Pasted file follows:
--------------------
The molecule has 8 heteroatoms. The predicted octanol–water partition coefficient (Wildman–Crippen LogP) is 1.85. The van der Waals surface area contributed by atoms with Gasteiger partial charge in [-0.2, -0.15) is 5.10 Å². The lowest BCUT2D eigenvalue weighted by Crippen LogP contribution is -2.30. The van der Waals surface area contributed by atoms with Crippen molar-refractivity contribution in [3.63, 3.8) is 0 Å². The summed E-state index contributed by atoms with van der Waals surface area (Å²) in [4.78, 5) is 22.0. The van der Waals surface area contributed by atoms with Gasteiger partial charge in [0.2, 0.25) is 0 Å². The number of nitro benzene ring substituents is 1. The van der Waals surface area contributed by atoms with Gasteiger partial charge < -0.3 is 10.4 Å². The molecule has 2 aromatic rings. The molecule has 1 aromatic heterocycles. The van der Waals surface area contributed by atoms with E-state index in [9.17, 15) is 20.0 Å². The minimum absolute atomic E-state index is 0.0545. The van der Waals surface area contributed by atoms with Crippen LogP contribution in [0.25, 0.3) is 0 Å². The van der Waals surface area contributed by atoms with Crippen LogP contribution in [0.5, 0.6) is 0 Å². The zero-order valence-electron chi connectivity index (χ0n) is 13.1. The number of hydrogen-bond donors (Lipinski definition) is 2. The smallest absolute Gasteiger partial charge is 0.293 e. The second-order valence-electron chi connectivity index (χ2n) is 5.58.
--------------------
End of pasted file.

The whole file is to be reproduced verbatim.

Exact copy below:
The molecule has 8 heteroatoms. The predicted octanol–water partition coefficient (Wildman–Crippen LogP) is 1.85. The van der Waals surface area contributed by atoms with Gasteiger partial charge in [-0.2, -0.15) is 5.10 Å². The lowest BCUT2D eigenvalue weighted by Crippen LogP contribution is -2.30. The van der Waals surface area contributed by atoms with Crippen molar-refractivity contribution in [3.63, 3.8) is 0 Å². The summed E-state index contributed by atoms with van der Waals surface area (Å²) in [4.78, 5) is 22.0. The van der Waals surface area contributed by atoms with Gasteiger partial charge in [0.2, 0.25) is 0 Å². The number of nitro benzene ring substituents is 1. The van der Waals surface area contributed by atoms with Gasteiger partial charge < -0.3 is 10.4 Å². The molecule has 2 aromatic rings. The molecule has 1 aromatic heterocycles. The van der Waals surface area contributed by atoms with E-state index in [9.17, 15) is 20.0 Å². The minimum absolute atomic E-state index is 0.0545. The van der Waals surface area contributed by atoms with Crippen LogP contribution in [0.25, 0.3) is 0 Å². The van der Waals surface area contributed by atoms with Crippen LogP contribution in [0.5, 0.6) is 0 Å². The zero-order valence-electron chi connectivity index (χ0n) is 13.1. The number of hydrogen-bond donors (Lipinski definition) is 2. The smallest absolute Gasteiger partial charge is 0.293 e. The second-order valence-electron chi connectivity index (χ2n) is 5.58.